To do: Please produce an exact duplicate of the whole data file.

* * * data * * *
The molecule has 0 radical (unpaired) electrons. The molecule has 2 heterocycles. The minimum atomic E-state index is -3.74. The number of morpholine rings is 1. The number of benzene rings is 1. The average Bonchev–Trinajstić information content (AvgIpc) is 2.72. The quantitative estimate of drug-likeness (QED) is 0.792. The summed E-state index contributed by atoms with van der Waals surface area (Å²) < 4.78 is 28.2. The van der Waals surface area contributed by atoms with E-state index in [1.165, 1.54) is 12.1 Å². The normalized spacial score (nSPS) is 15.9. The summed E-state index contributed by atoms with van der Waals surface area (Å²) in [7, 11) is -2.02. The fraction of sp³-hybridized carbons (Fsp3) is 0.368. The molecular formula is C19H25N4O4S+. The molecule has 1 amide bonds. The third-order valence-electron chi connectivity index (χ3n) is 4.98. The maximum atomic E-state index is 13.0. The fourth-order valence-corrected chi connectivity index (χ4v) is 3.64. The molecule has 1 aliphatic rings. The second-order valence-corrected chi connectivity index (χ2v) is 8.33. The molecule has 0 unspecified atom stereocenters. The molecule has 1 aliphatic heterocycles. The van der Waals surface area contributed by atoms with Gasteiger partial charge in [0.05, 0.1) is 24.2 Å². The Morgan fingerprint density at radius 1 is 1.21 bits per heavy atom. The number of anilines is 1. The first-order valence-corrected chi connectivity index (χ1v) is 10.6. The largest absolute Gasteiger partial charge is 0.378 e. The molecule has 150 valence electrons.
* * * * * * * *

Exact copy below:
The molecule has 0 radical (unpaired) electrons. The molecule has 2 heterocycles. The minimum atomic E-state index is -3.74. The number of morpholine rings is 1. The number of benzene rings is 1. The average Bonchev–Trinajstić information content (AvgIpc) is 2.72. The quantitative estimate of drug-likeness (QED) is 0.792. The summed E-state index contributed by atoms with van der Waals surface area (Å²) < 4.78 is 28.2. The van der Waals surface area contributed by atoms with E-state index in [1.165, 1.54) is 12.1 Å². The normalized spacial score (nSPS) is 15.9. The summed E-state index contributed by atoms with van der Waals surface area (Å²) in [7, 11) is -2.02. The fraction of sp³-hybridized carbons (Fsp3) is 0.368. The molecular formula is C19H25N4O4S+. The molecule has 1 amide bonds. The third-order valence-electron chi connectivity index (χ3n) is 4.98. The maximum atomic E-state index is 13.0. The fourth-order valence-corrected chi connectivity index (χ4v) is 3.64. The molecule has 1 aliphatic rings. The second-order valence-corrected chi connectivity index (χ2v) is 8.33. The molecule has 0 unspecified atom stereocenters. The molecule has 1 aliphatic heterocycles. The van der Waals surface area contributed by atoms with Gasteiger partial charge in [0.05, 0.1) is 24.2 Å². The Morgan fingerprint density at radius 1 is 1.21 bits per heavy atom. The number of anilines is 1. The first-order valence-corrected chi connectivity index (χ1v) is 10.6. The largest absolute Gasteiger partial charge is 0.378 e. The molecule has 150 valence electrons.